Universities must reduce reliance on income from China ‘to protect independence’


British universities must reduce their reliance on tuition fees from China to protect their independence and long-term sustainability, a think tank has said.

Ministers should consider capping the proportion of income that each university can generate from a single country to avoid risks to academic independence, a report from Onward said.

A new rule that institutions can only increase the number of overseas places if they also boost places for UK school leavers should be introduced, the centre-right think tank says.

The report, by Onward director Will Tanner, says ministers should consider introducing higher levels of taxpayer support for high value-added courses – such as physical sciences, medicine, or engineering – to encourage universities to take more UK students in these subjects.

The number of Chinese students at UK universities has soared in recent years, and they are of increasing importance to the nation’s higher education system.

In 2018/19, China sent more students to study at UK institutions than any other overseas country, according to the latest data from the Higher Education Statistics Agency.

More than a third (35%) of all international students, from countries outside the EU, are now from the Asian nation, the figures published in January show.

This proportion had increased by a third over a five-year period.

The think tank says the dependence on international student income – especially from China – has created “financial fragility” and warns it could undermine academic freedom.

It says: “Smaller universities may become unviable without income from overseas students. It is possible that several universities will go bust, disrupting the education of tens of thousands of young people at a time when the labour market offers few alternatives.”

The report says the Covid-19 crisis could “threaten UK scientific endeavour” as it suggests some research-intensive universities use overseas income to subsidise research funding.

It concludes: “UK universities have become too reliant on overseas students from one dominant source. This is a consequence of the view – held for a quarter of a century across all parties – that exporting higher education has no downsides and could continue indefinitely.

“The coronavirus has exposed the risks of such an approach, while growing geopolitical risks should also give ministers pause.”

An analysis of Hesa data, carried out by Onward, suggests Chinese students make up more than a fifth of total fee income at 16 UK universities – of which 12 are in the Russell Group.

It also found that more full-time places at universities went to Chinese students than from six regions across the UK – including Wales and Northern Ireland – in 2018/19.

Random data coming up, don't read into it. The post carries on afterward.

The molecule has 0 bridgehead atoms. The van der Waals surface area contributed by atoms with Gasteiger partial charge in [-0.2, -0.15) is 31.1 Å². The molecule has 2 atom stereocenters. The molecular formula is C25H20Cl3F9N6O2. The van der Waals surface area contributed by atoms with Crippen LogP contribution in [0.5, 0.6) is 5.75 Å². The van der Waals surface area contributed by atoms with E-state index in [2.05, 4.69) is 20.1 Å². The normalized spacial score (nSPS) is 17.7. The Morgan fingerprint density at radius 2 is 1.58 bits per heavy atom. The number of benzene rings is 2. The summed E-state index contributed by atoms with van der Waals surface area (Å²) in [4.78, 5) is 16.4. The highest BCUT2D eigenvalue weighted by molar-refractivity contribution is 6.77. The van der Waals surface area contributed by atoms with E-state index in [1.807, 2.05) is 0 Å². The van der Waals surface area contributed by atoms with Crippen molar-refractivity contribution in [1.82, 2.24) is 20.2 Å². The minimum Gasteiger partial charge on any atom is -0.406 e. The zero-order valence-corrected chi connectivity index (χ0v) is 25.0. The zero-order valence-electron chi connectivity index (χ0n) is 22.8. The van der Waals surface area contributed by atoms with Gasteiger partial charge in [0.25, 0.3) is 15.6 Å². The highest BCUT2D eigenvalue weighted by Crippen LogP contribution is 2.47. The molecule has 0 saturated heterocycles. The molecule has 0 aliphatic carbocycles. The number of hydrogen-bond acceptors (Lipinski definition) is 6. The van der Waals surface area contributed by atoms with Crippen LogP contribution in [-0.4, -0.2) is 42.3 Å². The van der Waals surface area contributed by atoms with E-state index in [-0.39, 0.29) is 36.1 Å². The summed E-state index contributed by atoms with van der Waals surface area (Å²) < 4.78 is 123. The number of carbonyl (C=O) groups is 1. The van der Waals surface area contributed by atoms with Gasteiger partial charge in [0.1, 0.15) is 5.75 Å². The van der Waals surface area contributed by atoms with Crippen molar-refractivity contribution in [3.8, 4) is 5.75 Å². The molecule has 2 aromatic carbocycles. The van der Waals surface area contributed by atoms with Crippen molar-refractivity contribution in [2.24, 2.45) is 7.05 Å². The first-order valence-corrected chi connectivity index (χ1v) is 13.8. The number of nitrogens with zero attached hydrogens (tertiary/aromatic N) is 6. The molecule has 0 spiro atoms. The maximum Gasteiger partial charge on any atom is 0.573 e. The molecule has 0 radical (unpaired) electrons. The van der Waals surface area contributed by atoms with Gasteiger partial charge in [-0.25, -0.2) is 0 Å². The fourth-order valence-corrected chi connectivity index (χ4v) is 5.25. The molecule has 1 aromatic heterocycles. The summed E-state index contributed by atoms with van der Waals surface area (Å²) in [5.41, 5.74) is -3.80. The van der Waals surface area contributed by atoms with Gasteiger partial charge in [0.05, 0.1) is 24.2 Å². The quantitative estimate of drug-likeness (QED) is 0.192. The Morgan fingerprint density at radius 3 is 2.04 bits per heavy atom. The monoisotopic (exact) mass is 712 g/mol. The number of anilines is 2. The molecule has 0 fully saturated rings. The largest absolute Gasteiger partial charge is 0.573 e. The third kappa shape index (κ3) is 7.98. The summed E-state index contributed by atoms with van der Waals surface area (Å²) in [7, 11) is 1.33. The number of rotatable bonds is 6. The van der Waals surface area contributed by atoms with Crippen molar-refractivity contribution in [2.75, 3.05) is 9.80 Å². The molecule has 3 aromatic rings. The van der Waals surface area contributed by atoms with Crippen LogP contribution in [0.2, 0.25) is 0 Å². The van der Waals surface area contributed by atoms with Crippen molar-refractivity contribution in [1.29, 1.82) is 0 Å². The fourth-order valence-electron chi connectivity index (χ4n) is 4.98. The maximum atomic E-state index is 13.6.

Mr Tanner, author of the report, said: “While overseas students generate valuable income and international focus on UK campuses, universities have become worryingly dependent on them for their finances, undermining their independence, credibility and long-term sustainability.

“Britain has never had a serious debate about the growth of overseas students. Yet the viability of the UK’s most prestigious universities – to say nothing of billions of pounds of science funding – is now decided not in Parliament but in countries thousands of miles away.

“Even more worrying is that a third of overseas funding comes from China, a country whose government has shown itself unafraid of threatening to cut student flows in response to criticism and whose commercial partnerships with UK universities are increasingly under scrutiny.”

An analysis of official data, published by the Times Higher Education earlier this year, found that in 2017/18, Chinese student fees were worth around £1.7 billion to UK higher education.

A number of UK institutions have close links with China and its universities – and the analysis calculated that at five institutions, more than 10% of all income came from these students.

A Universities UK spokeswoman said: “We value the presence of students from China and all over the world on our campuses – including from countries where there may be political or cultural tensions – precisely because it means that we can challenge preconceptions and spread better mutual understanding among our students.

“We simply don’t know how many international students will come here this autumn. If there is a big downturn, it would have a very serious impact on university finances. However, we have been working across the sector to understand and address any concerns students have, wherever they come from.”

A Department for Education spokesman said: “International students play a vital role in our economy, our society and our culture and we are proud that so many choose to study here.

“One of the aims of Government’s International Education Strategy is to avoid an overreliance on a single funding source, helping universities to recruit sustainably and widening the appeal of our universities through the Graduate Route, due in Summer 2021.

“Covid-19 has also highlighted the need for the higher education sector to diversify and we encourage providers to continue to innovate and broaden their offerings, including degree apprenticeships and more part time learning.”